San Francisco Ballet Opens Expansive, Emotional Giselle
February 25, 2023—Last night San Francisco Ballet opened this season's spectacular Giselle with a large cast in a variety of colorful costumes, creative sets, but especially with vibrant and emotive dancing.
Along with Swan Lake, Giselle is one of the iconic ballets. When performed by dancers of the caliber of San Francisco Ballet, and supported by the strong San Francisco Ballet Orchestra conducted by Martin West, it is one of the best ballet experiences for both seasoned ballet fans and newcomers. First performed in Paris in 1841, Giselle is considered the heart and soul of classical ballet, the story of a guileless peasant girl who is struck mad when she learns her lover Albrecht has deceived her.
Overcome with grief, Giselle goes mad and dies. Her ghost joins the Wilis, the spirits of young women who died before their wedding day, betrayed by their lovers. Led by their queen Myrtha, the Wilis are condemned to dance their doomed betrayers to death. At night in the woods, the Wilis force Hilarion, Albrecht's rival who revealed the deception, to dance until exhausted, then unceremoniously toss him into the lake to drown. The Wilis attempt to do the same to Albrecht, but Giselle keeps them at bay by dancing with him until dawn. The coming sunrise dissipates the Wilis as Albrecht tries desperately to embrace Giselle, but she slinks back into her grave.
The Wilis scene is one of the most beautiful and iconic in all ballet. In this production, rows of twenty-eight Wilis dressed in white tulles and veils, dancing in synch, is unforgettable and a powerful example of the caliber of San Francisco Ballet.
Among the last season of productions by departing artistic director Helgi Tomasson, this Giselle is Tomasson's updated rendition of the romantic classic. The program explains that Tomasson's touch included adding a pas de deux for Albrecht in Act I set to a piece of the original score that was no longer used. Tomasson also increased the number of dancers in Act I's Peasant Pas de Deux to a Pas de Cinq.
Principal Sasha De Sola was perfect as, in turns, the innocent peasant girl Giselle and the forlorn, haunting ghost that the deceived girl becomes. De Sola was expertly convincing as Giselle in love, exuding a warmth and joy in charming, lively steps, such as petit allegro. In pantomime, Giselle's innocence and naïveté came through in De Sola's expressions and gestures, as when she demurely speaks to the Duchess. By the end of Act I, De Sola convincingly conveys Giselle's emotional breakdown on learning she's been deceived, a transition to inconsolable, hallucinating madness. As a spirit from the grave in Act II, gone is the warmth and joy in De Sola's Giselle. Her pas de deux in death with Albrecht is appropriately expressionless, perfect pirouettes without feeling.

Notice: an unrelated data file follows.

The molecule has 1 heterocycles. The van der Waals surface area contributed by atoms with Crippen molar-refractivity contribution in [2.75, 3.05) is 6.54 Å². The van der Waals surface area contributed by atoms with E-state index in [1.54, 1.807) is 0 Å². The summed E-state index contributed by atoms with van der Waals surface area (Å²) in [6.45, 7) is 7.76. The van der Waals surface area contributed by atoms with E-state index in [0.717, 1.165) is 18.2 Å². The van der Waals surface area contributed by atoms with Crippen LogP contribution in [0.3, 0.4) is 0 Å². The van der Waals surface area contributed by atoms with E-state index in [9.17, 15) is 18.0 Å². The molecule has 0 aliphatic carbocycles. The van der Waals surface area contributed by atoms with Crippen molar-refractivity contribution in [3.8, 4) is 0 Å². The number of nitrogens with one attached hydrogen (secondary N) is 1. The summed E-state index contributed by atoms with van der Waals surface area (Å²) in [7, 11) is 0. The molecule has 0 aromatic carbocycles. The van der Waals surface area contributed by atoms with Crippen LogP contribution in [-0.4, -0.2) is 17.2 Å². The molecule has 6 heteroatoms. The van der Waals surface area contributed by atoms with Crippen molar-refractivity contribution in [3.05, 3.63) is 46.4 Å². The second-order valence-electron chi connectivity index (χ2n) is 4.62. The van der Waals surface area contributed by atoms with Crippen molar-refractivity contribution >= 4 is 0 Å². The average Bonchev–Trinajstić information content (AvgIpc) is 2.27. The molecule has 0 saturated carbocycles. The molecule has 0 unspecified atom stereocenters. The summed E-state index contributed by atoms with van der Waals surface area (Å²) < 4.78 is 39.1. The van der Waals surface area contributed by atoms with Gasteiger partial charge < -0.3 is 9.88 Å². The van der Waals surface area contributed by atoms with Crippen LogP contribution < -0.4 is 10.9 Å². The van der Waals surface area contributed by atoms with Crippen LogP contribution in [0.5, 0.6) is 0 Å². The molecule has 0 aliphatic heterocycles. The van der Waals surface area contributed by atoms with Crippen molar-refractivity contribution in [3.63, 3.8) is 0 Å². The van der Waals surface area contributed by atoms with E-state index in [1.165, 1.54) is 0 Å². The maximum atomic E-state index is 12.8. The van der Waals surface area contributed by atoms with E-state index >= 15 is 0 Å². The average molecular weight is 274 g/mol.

Aaron Robison's Albrecht seemed at first a duplicitous cad deceiving a naive girl, yet his forceful sissonnes in Act I expressed Albrecht's boundless joy at being in love. By Act II, Robison has us seeing Albrecht as a tortured, regretful man torn between love and obligation.
Nikisha Fogo danced a forceful and regal, if cold, Myrtha, Queen of the Wilis in Act II, with precise arabesques and jetés appropriately unemotional in this role of cold death.
The Peasant Pas de Cinq included Isabella DeVivo, Norika Matsuyama, Carmela Mayo, and Max Cauthorn, but Hansuke Yamamoto seemed especially outstanding this night.
For me, this was the most moving performance of Giselle I've seen. For those who have never seen Giselle or want to see it again, now is the time. This may be the last traditional Giselle we'll see by this Company for a while. When incoming artistic director Tamara Rojo was director of the English National Ballet in 2016, she commissioned an entirely new Giselle by innovative choreographer Akram Khan, who reimagines ballet much as Peter Sellers did opera. Khan's new Giselle has a new storyline with migrant laborers, a new score, new sets and costumes, and dance that draws on Indian kathak as well as ballet.
San Francisco Ballet's Giselle runs through March 5th. For more information, see sfballet.org.